stirchley house lecturer

At an NEC exhibition, Who Do You Think You Are? Live 2015, Brian Gallagher of Ancestry interviewed Liz about her work and in particular about a talk she had given the previous day about Coroners’ Inquest Records. It was recorded here:–TIt46AU&list=PLIGqe53sS90cBV0YmfLE4NQt4EFLvKHz1

All welcome.



This is the title of an article by Edwin Heathcote, architect, designer and author.

library2 madin christmas

Birmingham: most of the city destroyed over the 20th century, either by bombs or by bulldozers . . . Now the bulldozers are back. This week demolition work began on the massive inverted ziggurat of the City Library.

The library designed by John Madin, one of the greatest British brutalist buildings, is now going. Heathcote asks “Is the city still a place of pioneering architecture?”

He points out that the building, Europe’s biggest non-national library, a proud public monument, which was to have been set amid a series of nine water gardens, had been compromised by budget cuts – and later ‘stuffed with low-budget shops’ – a disappointment after the ‘monumental exterior’.

edwin heathcoteMecanoo’s new building was something very different. Veiled in metallic rings, Heathcote (right) thinks that it resembles a Louis Vuitton store rather than a piece of civic infrastructure. He comments: “It certainly made a splash, but the huge expense of running it has sucked money from other services. Smaller libraries have been forced to close and its opening hours have been severely curtailed”.

He concludes: “Birmingham is in danger of losing what made it a unique and intriguing repository of British modernism, but perhaps that is exactly its nature — to be the showcase of the modern — and today that modernity is a globalised architecture of banality”.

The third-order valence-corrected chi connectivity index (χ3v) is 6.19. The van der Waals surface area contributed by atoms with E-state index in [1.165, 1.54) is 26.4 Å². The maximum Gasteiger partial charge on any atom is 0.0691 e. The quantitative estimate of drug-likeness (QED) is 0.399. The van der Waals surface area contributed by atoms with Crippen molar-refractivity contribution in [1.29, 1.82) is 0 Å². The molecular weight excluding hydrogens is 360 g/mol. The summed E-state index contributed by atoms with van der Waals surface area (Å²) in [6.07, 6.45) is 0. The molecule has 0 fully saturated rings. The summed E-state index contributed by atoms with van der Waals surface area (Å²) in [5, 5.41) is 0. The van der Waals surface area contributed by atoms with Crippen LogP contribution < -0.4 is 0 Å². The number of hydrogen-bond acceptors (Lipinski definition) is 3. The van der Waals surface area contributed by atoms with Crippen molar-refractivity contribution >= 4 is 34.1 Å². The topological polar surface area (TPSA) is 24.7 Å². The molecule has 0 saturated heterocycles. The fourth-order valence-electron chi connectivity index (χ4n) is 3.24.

The article may be read here – it might require free registration.

Picture sent as a Christmas card to members of the Brutiful Action Group and delivered to Council leaders – see

“(The Madin Library) is an iconic building of the 70s. We need to keep examples of the best architecture of every era”, said Jen, who was lobbying councillors going into the Council House reception entrance.

clancy entranceOn December 1st, as councillors arrived for the first meeting with John Clancy, the new leader of Birmingham city council, many gave their views for and against the retention and reuse of the Madin Library’s ‘ziggurat’ (pictured in leaflet) to campaigners at three entrances to the Council House.

A reporter present placed an account on the BBC website.

clancy library joeCouncillors were offered a copy of the leaflet designed by Joe (right), calling for the building to be given an alternative use.

Alan Clawley, who has written books about the library and its local architect John Madin, hopes that it can still be saved:

“Although we previously held a wake for it, there is still some life in the building”. A Certificate of Immunity from Listing runs out in January and campaigners will apply to have the building listed.

clancy library leaflet

The campaign ended with an address by Mary Keating (below left), who pointed out that it was “internationally” significant, as the petition she presented at the Council House had been signed by people all over the world. She described the 1974 structure as a “Marmite building”, either loved or loathed, but insisted that either way it must be saved because of its importance.

Many present expressed confidence in the new council’s leader’s proposed policies and look forward to an exchange of views with him in due course. Ms Keating held up a copy of an open letter to Cllr Clancy on the subject.

clancy library letterclancy library alan








Mary continued: “The site can be developed with the Library as the centrepiece. The alternative development plan, that retains the Library, does not compromise the new road layout, and is comparable in density and floorspace to the Argent masterplan. . .

“Demolition has begun around the edges of the Library, our mission is to save the main structure the iconic Ziggurat. The Council have said on their website that the demolition of the main structure will not commence until Spring 2016. Time to apply and process a listing application that will be made on the 11th January 2016” .